This is the time of year when I get swamped with requests for letters of recommendation from students applying to graduate school, law school, and jobs. I think I have written letters for about 15 students so far this semester (which probably translates into about 40-50 actual letters) and I am expecting to do some more in the next few months.
I am always willing to write letters on behalf of my students and former students. Unlike some professors, I do not think I have ever turned down a request to write a letter. Having said that, I will regularly get requests for letters from students that I do not know very well. They may have taken me for a course, but I do not remember much about their academic performance. I will write a letter for a student like this, but I often tell them that there is not a lot I can say about them and perhaps they should think about asking a professor who they know a bit better. Yet even in situations like this, the student will ask me to write the letter anyway.
With all this in mind, here are a few of my rules for requesting letters of recommendation:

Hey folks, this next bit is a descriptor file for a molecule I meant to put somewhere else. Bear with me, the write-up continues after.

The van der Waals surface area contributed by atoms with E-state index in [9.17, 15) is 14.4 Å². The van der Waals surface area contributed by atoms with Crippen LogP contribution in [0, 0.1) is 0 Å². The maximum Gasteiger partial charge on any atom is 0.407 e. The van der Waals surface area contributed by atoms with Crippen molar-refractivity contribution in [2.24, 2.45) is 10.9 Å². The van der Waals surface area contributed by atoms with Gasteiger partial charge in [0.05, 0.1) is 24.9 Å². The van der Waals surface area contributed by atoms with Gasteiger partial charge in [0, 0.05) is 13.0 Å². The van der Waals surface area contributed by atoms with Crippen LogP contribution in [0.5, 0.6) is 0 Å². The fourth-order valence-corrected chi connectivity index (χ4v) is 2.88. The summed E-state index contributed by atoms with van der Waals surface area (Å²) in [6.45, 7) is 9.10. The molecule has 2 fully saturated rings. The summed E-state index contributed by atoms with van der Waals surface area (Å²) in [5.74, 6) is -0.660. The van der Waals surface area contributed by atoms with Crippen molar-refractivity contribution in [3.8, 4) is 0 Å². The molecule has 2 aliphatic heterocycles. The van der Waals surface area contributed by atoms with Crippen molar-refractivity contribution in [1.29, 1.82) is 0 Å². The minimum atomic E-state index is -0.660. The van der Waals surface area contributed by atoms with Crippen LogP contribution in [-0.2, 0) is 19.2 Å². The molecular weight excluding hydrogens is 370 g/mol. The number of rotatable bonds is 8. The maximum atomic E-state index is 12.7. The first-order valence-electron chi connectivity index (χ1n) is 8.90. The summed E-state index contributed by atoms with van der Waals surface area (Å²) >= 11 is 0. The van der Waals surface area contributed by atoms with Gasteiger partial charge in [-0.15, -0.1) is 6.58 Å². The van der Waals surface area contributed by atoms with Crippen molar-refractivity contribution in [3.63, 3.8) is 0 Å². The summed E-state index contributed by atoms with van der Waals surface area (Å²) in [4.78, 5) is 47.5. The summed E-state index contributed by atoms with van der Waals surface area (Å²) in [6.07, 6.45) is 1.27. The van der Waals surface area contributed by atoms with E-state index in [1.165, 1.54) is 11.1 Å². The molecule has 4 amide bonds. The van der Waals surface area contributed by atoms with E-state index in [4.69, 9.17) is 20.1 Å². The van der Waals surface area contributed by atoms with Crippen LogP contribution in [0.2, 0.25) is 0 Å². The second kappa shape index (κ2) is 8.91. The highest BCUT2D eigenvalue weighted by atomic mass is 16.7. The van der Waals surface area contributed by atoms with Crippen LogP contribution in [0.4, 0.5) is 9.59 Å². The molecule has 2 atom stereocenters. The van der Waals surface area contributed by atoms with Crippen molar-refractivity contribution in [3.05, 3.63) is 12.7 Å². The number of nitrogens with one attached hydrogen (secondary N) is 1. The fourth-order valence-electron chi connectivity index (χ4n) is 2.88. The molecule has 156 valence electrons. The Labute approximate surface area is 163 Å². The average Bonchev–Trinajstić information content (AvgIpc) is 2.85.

- Get to know me. Stop by and chat during office hours. Come in to talk about your assignments. Ask for career advice. This needs to be done well before your senior year and you should really be in the habit of doing this throughout your college career. The more I know about you, the better the letter will be.
- Try to ask for a letter of recommendation in a face-to-face meeting. This way I can chat with you about the kinds of programs you are applying to and the kind of goals you hope that graduate school will help you to achieve. Don’t worry, I don’t bite.
- I like to have at least three weeks notice. Do not e-mail me a few days before the application deadline asking for a letter or recommendation. I will agree to write it, but it will be submitted late.
- Most letters of recommendation can now be done on-line, but if I need to mail my letter the old-fashioned way make sure that you give me a self-addressed stamped envelope.
- Make sure you give me some information about the graduate program to which you are applying. A link to a website is fine.
- Give me a short portfolio, including some of the papers you wrote for my classes, a copy of your purpose statement, and an up to date resume. I prefer hard copies. If you are former student, let me know what you have been up to since you have graduated–especially if we have not been in touch.
I am sure that I can come up with a few more, but if students would abide by these rules my life would be a whole lot easier and students would get a much better letter.